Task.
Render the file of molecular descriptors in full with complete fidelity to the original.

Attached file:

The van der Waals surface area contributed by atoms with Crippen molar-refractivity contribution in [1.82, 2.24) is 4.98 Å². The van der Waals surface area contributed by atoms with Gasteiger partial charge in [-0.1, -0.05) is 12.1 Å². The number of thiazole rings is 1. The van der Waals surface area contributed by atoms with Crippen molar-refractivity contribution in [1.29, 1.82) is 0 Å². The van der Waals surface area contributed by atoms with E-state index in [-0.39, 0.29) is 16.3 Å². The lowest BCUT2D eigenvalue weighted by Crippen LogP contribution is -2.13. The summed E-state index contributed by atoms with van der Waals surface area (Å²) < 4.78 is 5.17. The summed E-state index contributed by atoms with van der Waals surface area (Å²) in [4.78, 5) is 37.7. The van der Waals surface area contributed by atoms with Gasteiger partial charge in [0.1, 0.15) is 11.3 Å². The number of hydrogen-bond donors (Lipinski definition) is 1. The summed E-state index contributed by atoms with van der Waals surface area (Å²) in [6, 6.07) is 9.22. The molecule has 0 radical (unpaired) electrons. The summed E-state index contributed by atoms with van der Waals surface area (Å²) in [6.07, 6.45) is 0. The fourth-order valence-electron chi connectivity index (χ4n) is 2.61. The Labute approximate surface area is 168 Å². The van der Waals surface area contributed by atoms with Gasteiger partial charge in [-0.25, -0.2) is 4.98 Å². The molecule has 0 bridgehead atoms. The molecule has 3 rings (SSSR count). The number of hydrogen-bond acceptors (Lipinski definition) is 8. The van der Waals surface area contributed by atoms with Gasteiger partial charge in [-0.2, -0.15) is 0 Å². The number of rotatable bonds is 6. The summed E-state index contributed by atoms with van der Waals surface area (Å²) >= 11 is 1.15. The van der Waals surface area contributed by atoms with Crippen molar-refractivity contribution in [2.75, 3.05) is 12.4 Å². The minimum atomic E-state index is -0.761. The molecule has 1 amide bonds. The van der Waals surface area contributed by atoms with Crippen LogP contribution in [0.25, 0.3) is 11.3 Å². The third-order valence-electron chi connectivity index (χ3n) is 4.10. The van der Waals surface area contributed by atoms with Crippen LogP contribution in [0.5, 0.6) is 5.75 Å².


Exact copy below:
The van der Waals surface area contributed by atoms with Crippen molar-refractivity contribution in [1.82, 2.24) is 4.98 Å². The van der Waals surface area contributed by atoms with Gasteiger partial charge in [-0.1, -0.05) is 12.1 Å². The number of thiazole rings is 1. The van der Waals surface area contributed by atoms with Crippen molar-refractivity contribution in [1.29, 1.82) is 0 Å². The van der Waals surface area contributed by atoms with E-state index in [-0.39, 0.29) is 16.3 Å². The lowest BCUT2D eigenvalue weighted by Crippen LogP contribution is -2.13. The summed E-state index contributed by atoms with van der Waals surface area (Å²) < 4.78 is 5.17. The summed E-state index contributed by atoms with van der Waals surface area (Å²) in [4.78, 5) is 37.7. The van der Waals surface area contributed by atoms with Gasteiger partial charge in [0.1, 0.15) is 11.3 Å². The number of hydrogen-bond donors (Lipinski definition) is 1. The summed E-state index contributed by atoms with van der Waals surface area (Å²) in [6, 6.07) is 9.22. The molecule has 0 radical (unpaired) electrons. The summed E-state index contributed by atoms with van der Waals surface area (Å²) in [6.07, 6.45) is 0. The fourth-order valence-electron chi connectivity index (χ4n) is 2.61. The Labute approximate surface area is 168 Å². The van der Waals surface area contributed by atoms with Gasteiger partial charge in [-0.25, -0.2) is 4.98 Å². The molecule has 0 bridgehead atoms. The molecule has 3 rings (SSSR count). The number of hydrogen-bond acceptors (Lipinski definition) is 8. The van der Waals surface area contributed by atoms with Gasteiger partial charge in [-0.2, -0.15) is 0 Å². The number of rotatable bonds is 6. The summed E-state index contributed by atoms with van der Waals surface area (Å²) >= 11 is 1.15. The van der Waals surface area contributed by atoms with Crippen molar-refractivity contribution in [2.75, 3.05) is 12.4 Å². The minimum atomic E-state index is -0.761. The molecule has 1 amide bonds. The van der Waals surface area contributed by atoms with Crippen LogP contribution in [0.25, 0.3) is 11.3 Å². The third-order valence-electron chi connectivity index (χ3n) is 4.10. The van der Waals surface area contributed by atoms with Crippen LogP contribution in [0.5, 0.6) is 5.75 Å².